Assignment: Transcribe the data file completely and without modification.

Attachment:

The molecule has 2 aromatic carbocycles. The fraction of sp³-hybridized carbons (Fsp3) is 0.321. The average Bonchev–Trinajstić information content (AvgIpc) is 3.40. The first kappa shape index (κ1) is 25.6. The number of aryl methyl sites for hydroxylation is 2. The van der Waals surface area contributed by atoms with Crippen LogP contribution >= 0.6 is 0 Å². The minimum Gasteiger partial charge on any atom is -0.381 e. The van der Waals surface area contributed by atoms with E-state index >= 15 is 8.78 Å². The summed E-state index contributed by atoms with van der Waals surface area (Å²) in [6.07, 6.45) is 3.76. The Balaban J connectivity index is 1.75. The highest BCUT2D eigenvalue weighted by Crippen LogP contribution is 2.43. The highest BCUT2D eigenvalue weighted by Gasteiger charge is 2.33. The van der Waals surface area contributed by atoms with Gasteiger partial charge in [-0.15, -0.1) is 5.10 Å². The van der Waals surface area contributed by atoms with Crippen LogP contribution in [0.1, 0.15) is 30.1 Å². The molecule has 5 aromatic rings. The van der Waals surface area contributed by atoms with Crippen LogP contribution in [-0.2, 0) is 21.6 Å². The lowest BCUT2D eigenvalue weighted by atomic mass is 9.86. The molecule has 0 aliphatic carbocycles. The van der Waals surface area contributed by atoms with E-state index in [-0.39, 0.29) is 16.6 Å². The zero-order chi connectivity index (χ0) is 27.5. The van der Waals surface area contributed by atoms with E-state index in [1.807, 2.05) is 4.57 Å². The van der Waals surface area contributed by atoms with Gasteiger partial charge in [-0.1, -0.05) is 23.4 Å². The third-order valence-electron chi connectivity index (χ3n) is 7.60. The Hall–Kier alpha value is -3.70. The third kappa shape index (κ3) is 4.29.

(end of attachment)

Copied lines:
The molecule has 2 aromatic carbocycles. The fraction of sp³-hybridized carbons (Fsp3) is 0.321. The average Bonchev–Trinajstić information content (AvgIpc) is 3.40. The first kappa shape index (κ1) is 25.6. The number of aryl methyl sites for hydroxylation is 2. The van der Waals surface area contributed by atoms with Crippen LogP contribution >= 0.6 is 0 Å². The minimum Gasteiger partial charge on any atom is -0.381 e. The van der Waals surface area contributed by atoms with E-state index >= 15 is 8.78 Å². The summed E-state index contributed by atoms with van der Waals surface area (Å²) in [6.07, 6.45) is 3.76. The Balaban J connectivity index is 1.75. The highest BCUT2D eigenvalue weighted by Crippen LogP contribution is 2.43. The highest BCUT2D eigenvalue weighted by Gasteiger charge is 2.33. The van der Waals surface area contributed by atoms with Gasteiger partial charge in [-0.15, -0.1) is 5.10 Å². The van der Waals surface area contributed by atoms with Crippen LogP contribution in [0.1, 0.15) is 30.1 Å². The molecule has 5 aromatic rings. The van der Waals surface area contributed by atoms with Crippen LogP contribution in [-0.2, 0) is 21.6 Å². The lowest BCUT2D eigenvalue weighted by atomic mass is 9.86. The molecule has 0 aliphatic carbocycles. The van der Waals surface area contributed by atoms with E-state index in [-0.39, 0.29) is 16.6 Å². The zero-order chi connectivity index (χ0) is 27.5. The van der Waals surface area contributed by atoms with E-state index in [1.807, 2.05) is 4.57 Å². The van der Waals surface area contributed by atoms with Gasteiger partial charge in [-0.1, -0.05) is 23.4 Å². The third-order valence-electron chi connectivity index (χ3n) is 7.60. The Hall–Kier alpha value is -3.70. The third kappa shape index (κ3) is 4.29.